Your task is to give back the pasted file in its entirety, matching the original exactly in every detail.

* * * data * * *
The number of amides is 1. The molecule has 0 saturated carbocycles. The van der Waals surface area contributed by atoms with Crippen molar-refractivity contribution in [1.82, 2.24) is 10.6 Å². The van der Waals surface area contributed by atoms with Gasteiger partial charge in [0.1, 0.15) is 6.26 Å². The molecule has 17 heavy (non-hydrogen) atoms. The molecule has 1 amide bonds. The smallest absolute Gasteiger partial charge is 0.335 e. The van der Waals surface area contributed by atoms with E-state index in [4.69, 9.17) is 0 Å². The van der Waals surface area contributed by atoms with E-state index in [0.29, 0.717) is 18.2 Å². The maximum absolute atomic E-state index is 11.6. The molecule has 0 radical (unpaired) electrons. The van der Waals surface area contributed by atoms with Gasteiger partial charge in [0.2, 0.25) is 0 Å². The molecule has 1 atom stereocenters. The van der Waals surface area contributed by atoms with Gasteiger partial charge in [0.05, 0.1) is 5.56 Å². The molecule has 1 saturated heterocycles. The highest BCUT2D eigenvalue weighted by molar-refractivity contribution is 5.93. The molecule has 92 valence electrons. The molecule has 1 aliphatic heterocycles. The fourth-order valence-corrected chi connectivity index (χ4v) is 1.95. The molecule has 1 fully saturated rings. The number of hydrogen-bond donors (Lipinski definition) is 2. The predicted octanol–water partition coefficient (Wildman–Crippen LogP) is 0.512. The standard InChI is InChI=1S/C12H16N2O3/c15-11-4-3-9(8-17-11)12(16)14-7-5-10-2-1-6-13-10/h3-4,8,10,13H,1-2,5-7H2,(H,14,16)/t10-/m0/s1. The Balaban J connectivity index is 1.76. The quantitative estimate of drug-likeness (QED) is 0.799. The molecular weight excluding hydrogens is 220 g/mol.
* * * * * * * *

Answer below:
The number of amides is 1. The molecule has 0 saturated carbocycles. The van der Waals surface area contributed by atoms with Crippen molar-refractivity contribution in [1.82, 2.24) is 10.6 Å². The van der Waals surface area contributed by atoms with Gasteiger partial charge in [0.1, 0.15) is 6.26 Å². The molecule has 17 heavy (non-hydrogen) atoms. The molecule has 1 amide bonds. The smallest absolute Gasteiger partial charge is 0.335 e. The van der Waals surface area contributed by atoms with E-state index in [4.69, 9.17) is 0 Å². The van der Waals surface area contributed by atoms with E-state index in [0.29, 0.717) is 18.2 Å². The maximum absolute atomic E-state index is 11.6. The molecule has 0 radical (unpaired) electrons. The van der Waals surface area contributed by atoms with Gasteiger partial charge in [0.2, 0.25) is 0 Å². The molecule has 1 atom stereocenters. The van der Waals surface area contributed by atoms with Gasteiger partial charge in [0.05, 0.1) is 5.56 Å². The molecule has 1 saturated heterocycles. The highest BCUT2D eigenvalue weighted by molar-refractivity contribution is 5.93. The molecule has 92 valence electrons. The molecule has 1 aliphatic heterocycles. The fourth-order valence-corrected chi connectivity index (χ4v) is 1.95. The molecule has 1 fully saturated rings. The number of hydrogen-bond donors (Lipinski definition) is 2. The predicted octanol–water partition coefficient (Wildman–Crippen LogP) is 0.512. The standard InChI is InChI=1S/C12H16N2O3/c15-11-4-3-9(8-17-11)12(16)14-7-5-10-2-1-6-13-10/h3-4,8,10,13H,1-2,5-7H2,(H,14,16)/t10-/m0/s1. The Balaban J connectivity index is 1.76. The quantitative estimate of drug-likeness (QED) is 0.799. The molecular weight excluding hydrogens is 220 g/mol.